Boat tours highlight Amsterdam’s refugee past

Boat tours highlight Amsterdam’s refugee past

Tours on vessels once used to smuggle people across the Mediterranean spotlight city’s long history of welcoming refugees and migrants.

People board a boat for a tour of the canal network in Amsterdam through the eyes of refugees and migrants.
© UNHCR/Chris de Bode

Two years ago, a small, mastless Egyptian fishing boat with peeling blue paint pushed off from the Tunisian coast with 76 people on board. Eighteen miles southwest of Sicily, on August 29 2014, it was found by the Italian coastguard and towed to land.


Today the Hadir and another vessel ply the more tranquil waters of Amsterdam’s canals, taking residents and tourists on tours of the city’s history as seen through the eyes of the refugees and migrants – famous, infamous and unknown – that helped shape the Netherlands’ largest city.

At its helm on the weekly tours – for which Amsterdam city authorities have limited numbers to 12 – are a varied group of skippers with one thing in common: they are all refugees who have reached Amsterdam in similar circumstances to the boats they sail.

“It took some convincing to get me back on a boat,” said one, Mohammed al-Masri, a 24-year-old Syrian refugee who reached Amsterdam in 2015.

  • Mohammed Al Masri, 24, gives a guided tour of Amsterdam's canal network. A refugee from Syria, he crossed to Greece from Turkey in a small boat.
    Mohammed Al Masri, 24, gives a guided tour of Amsterdam’s canal network. A refugee from Syria, he crossed to Greece from Turkey in a small boat. © UNHCR/Chris de Bode

He left Syria in 2012 with his parents, two sisters and a younger brother. They went first to Lebanon and then Jordan. There he found himself unable to care for his family.

Being asked to skipper Hadir, however, brought back memories of a journey on which he was smuggled across Turkey before being bundled on to a dinghy with dozens of others, including 11 children and one blind man, that took them to Greece. It was a frightening experience.

The opportunity to tell his story on the Hadir tours proved too tempting.

The Hadir and its sister vessel, both previously used to smuggle people across the Mediterranean. As well as the tours, they offer on-board dinners at which passengers are invited to meet and talk to refugees and immigrants, and shuttle transport to some of the city’s many festivals.

“I hope travelling with our crew will challenge these preconceptions.”

The project, which is partly funded by the Dutch government, is the brainchild of Teun Castelein, a Dutch artist who in 2012 was disturbed by the way the media covered the plight of refugees and migrants who drowned making the hazardous crossing to Europe from North Africa.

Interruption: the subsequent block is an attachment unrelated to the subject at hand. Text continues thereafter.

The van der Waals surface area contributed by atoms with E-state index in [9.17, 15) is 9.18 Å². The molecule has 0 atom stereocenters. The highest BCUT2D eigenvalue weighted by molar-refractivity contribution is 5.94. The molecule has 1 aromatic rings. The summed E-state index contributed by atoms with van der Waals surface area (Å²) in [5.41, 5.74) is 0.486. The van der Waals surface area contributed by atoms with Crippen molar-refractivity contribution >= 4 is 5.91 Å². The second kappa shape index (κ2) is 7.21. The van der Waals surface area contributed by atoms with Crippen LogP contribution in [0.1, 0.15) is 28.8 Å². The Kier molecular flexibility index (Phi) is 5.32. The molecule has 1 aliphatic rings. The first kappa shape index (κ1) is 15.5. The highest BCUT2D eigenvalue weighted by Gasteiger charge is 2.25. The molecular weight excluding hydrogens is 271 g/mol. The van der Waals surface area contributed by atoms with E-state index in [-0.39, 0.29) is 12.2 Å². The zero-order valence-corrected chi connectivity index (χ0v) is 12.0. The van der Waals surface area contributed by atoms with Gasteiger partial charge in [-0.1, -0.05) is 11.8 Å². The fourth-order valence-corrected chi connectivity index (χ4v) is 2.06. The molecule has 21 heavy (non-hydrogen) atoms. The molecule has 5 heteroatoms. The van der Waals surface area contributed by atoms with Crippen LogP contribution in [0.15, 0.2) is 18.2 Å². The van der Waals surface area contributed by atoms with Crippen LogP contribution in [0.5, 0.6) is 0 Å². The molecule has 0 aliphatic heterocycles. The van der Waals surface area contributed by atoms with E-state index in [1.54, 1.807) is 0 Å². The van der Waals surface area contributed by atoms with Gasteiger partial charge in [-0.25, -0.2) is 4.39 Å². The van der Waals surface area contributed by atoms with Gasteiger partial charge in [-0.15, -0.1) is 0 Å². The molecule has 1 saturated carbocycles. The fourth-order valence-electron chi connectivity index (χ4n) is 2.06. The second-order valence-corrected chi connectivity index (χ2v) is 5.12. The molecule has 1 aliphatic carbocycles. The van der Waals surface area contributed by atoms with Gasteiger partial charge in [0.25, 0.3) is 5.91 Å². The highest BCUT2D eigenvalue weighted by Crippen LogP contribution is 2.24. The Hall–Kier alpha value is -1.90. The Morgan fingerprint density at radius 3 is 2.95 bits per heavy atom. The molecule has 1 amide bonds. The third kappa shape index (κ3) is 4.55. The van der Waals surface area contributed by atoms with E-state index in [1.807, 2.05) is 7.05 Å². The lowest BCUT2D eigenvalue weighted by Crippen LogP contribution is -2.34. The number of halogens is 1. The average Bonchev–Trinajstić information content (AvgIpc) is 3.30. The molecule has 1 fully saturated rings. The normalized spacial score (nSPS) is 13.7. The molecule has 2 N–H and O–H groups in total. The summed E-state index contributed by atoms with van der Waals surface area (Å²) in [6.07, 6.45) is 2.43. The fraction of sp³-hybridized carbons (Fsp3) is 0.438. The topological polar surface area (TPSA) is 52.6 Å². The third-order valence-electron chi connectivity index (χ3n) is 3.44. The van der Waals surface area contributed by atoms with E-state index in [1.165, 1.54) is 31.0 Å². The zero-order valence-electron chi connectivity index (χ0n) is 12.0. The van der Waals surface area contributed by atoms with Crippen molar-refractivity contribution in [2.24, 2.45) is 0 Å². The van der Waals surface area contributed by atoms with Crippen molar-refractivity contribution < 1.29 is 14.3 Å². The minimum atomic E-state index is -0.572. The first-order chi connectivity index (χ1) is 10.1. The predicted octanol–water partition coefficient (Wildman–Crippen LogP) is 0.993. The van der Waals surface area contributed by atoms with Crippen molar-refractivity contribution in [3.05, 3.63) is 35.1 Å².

He continues to be driven by a sense that public misconceptions about refugees and migrants need to be challenged, particularly the mischaracterization of refugees as either a potential threat or victims. “I think they are both misconceptions and I hope travelling with our crew will challenge these preconceptions.”

The project employs 10 people. All are refugees or migrants – some of them second generation – drawing on the city’s long history of welcoming immigrants and refugees through the ages.

Eritrean Sami Tsegaye, 22, is one of the tour boat skippers. He reached the Netherlands after crossing the Mediterranean Sea from Libya on vessel similar to the one he now operates. “The first time on this boat was a bit scary. After sailing so many times I’m much more relaxed now. I learned to swim. I love it.”  © UNHCR/Chris de Bode

Amsterdam became a Protestant city in 1578, but made a point of tolerating people of all faiths – an openness vital to its prosperity.

It subsequently became a magnet for persecuted minorities from throughout Europe over the next century: Protestant bankers from Belgium, wealthy Jews escaping the Inquisition in Spain and Portugal, poorer Jews from Eastern Europe, Huguenots from France. By the middle of the 17th century it was the continent’s most important commercial hub.

Today, the city is home to people of 180 different nationalities. About 45 per cent of the greater metropolitan population of 1.6 million are from an ethnic minority.

 “They are humans just like you, they have minds, they can think, they can fill some spaces and improve some things.”

The tour highlights the experience of refugees and migrants through history. There was the executed Danish girl, Elsje Christians, garrotted for murder and her body exhibited as a warning to others. Her remains were drawn by Rembrandt while they were on public display.

Rederij Lampedusa owns two boats. A small one named “Hedir” (Stormy Weather) and a bigger one named “Al Hadj Juma” (Mister Friday).  © UNHCR/Chris de Bode

There were the philosopher Baruch Spinoza, whose family fled the Inquisition, diarist Anne Frank, whose family fled Nazi Germany in the 1930s, outspoken Somali refugee Ayyan Hirsi Ali who sought asylum in 1992. There were Italian chimney sweeps and Chinese doctors.

Masri says his role on the tour complements that history.

“I am a real fact,” he said. “I am a fresh story. I hope it raises awareness that newcomers are not just here to steal your money or corrupt your country. They are humans just like you, they have minds, they can think, they can fill some spaces and improve some things.”

Passenger Piet van den Boog, sailing on the Hadir for the first time, said the opportunity to meet refugees was important because direct contact between people was always the most effective.

Besides, the 64-year-old painter added, “the boat tells its own story.”

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